An NCAA for esports: Why colleges are the next frontier for competitive gaming

Sunday marked the completion of the first ever League of Legends Collegiate Championships held by developer Riot Games

Photo via Riot Games/Twitter

Sunday marked the completion of the first ever League of Legends Collegiate Championships held by developer Riot Games. As thousands watched via online streams, University of Washington’s Blue Caster Minions came back to win the final two games of a best-of-three against the San Jose State University team, Sergio’s Dream.

Their prize? $100,000 in scholarship money and the title of the best League-playing college students in the nation. But the tournament was about more than prize money and bragging rights. It signifies a new normal for a scene that has long suffered from inconsistent funding and a lack of unity.

As the industry around esports grows and matures, so too does the infrastructure to support it. When television didn’t step up to broadcast esports matches, the industry moved online. Now video game streaming site Twitch is one of the biggest drivers of traffic online.

With around 70 percent of college students playing video games “at least once in a while,” there was bound to be some who want to take the college scene gaming to the next level.

To find them, look no further than the largest collegiate league in the world, the Collegiate StarLeague. Founded in 2009 around StarCraft: Brood War, the CSL has since grown to encompass 315 universities and thousands of active players around the globe.

CEO Duran Parsi thinks the group has barely scratched the surface of what collegiate esports can do.

“It has practically grown exponentially,” he says. “We’ve almost doubled in the number of both teams and players every single season… We expect the final number of teams [this season] to break 700.”

That’s up from 550 teams last year.

The incredible growth has unfortunately been overshadowed by funding problems. In Spring of 2012, in order to fly out their teams to the Grand Finals venue, and to have a prize pool, the CSL had to throw a community fundraiser after a sponsor pulled out. The grand prize ended up being just $3,000. Compare that to a year later, when first place netted the winning team $40,000 thanks to sponsorship from media esports company Azubu. That money allowed the CSL to throw massive global tournaments for both StarCraft 2 and League of Legends. But then Azubu pulled out, too, and the following season the league offered a paltry $1,000 for the winning team.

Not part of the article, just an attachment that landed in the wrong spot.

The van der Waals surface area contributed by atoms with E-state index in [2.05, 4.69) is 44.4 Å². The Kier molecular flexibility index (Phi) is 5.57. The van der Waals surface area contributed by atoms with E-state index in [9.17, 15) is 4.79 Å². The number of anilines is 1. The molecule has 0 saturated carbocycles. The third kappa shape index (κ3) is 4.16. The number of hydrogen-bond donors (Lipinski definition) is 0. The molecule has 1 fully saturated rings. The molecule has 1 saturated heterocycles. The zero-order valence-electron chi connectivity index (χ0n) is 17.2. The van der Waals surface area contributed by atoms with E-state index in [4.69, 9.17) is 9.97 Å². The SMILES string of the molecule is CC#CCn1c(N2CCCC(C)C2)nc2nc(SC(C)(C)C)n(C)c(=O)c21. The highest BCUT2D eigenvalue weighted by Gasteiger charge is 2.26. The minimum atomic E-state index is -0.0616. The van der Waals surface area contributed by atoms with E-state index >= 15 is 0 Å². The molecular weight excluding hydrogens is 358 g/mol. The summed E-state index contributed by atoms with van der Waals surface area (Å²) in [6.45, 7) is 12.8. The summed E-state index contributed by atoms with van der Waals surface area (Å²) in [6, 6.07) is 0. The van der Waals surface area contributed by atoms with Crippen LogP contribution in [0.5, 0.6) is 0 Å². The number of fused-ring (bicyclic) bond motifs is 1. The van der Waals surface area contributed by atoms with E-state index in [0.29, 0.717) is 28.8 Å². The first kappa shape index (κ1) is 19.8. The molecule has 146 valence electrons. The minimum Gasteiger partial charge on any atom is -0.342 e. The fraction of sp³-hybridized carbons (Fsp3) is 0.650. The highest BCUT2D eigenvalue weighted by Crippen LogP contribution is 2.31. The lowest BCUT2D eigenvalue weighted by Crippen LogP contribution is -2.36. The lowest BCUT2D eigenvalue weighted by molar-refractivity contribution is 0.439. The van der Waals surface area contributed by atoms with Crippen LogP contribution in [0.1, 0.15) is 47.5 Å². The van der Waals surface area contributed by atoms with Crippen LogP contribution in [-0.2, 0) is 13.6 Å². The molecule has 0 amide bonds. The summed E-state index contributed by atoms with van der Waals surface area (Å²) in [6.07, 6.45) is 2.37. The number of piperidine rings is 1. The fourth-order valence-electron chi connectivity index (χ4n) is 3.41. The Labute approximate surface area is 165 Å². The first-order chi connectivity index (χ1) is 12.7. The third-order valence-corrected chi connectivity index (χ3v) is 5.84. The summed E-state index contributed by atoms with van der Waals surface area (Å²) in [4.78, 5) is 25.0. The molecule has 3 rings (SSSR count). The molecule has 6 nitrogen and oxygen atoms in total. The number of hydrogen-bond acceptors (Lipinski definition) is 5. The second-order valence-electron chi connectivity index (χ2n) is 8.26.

The problem with cash is compounded by the lack of organizational unity between the many collegiate leagues. While CSL sought to be as inclusive as possible, it didn’t stop other leagues from spouting up organically and independently. Some leagues like the Ivy League of Legends (IvyLoL), featured only one game, while others focused only for schools in a single region, like the former Texas eSports Association (TeSPA). In some cases, students are required to compete in multiple leagues at once, which is completely overwhelming when studies are added into the mix.

Recent moves by the two biggest publishers in esports—Riot Games and Blizzard Entertainment—have helped bring major stability to the college gaming scene, however.

Riot’s North American Collegiate Champions has merged the two largest League tournaments for college students (CSL and IvyLoL), and created a massive network that feeds into a finals that offers $100k in scholarships. Now with one clear direction, leagues can collaborate to find the best teams in the nation, rather than stepping on each other’s toes.

Going in another direction, Blizzard recently partnered with TeSPA, which last year rebranded with a national focus and changed its name to the more inclusive The eSports Association. Rather than just creating a league structure, TeSPA now helps these clubs promote themselves to their university and student body. By earning recognition on campus, they hope that esports will become a lasting presence that can help students grow and flourish, whether they want to play professionally or not.

No school is a better example of that kind of recognition than University of Minnesota’s Glitch Gaming. By offering weekly social events, along with fielding their own powerful rosters for the college leagues, UMN is embodying both elements of the kind of growth that collegiate esports needs. The group even threw their own convention featuring many guests from within the gaming realm.

College esports are in a perfect position to start receiving the same levels of success and recognition that other college athletes have achieved. While traditional college sports are never going to be perfect—the thorny problem of compensation for NCAA athletes comes to mind—the esports scene has an opportunity to learn from those problems. And if they play their cards right, they might even find a better way to manage college athletics, whether those sports begin with an “e” or not.

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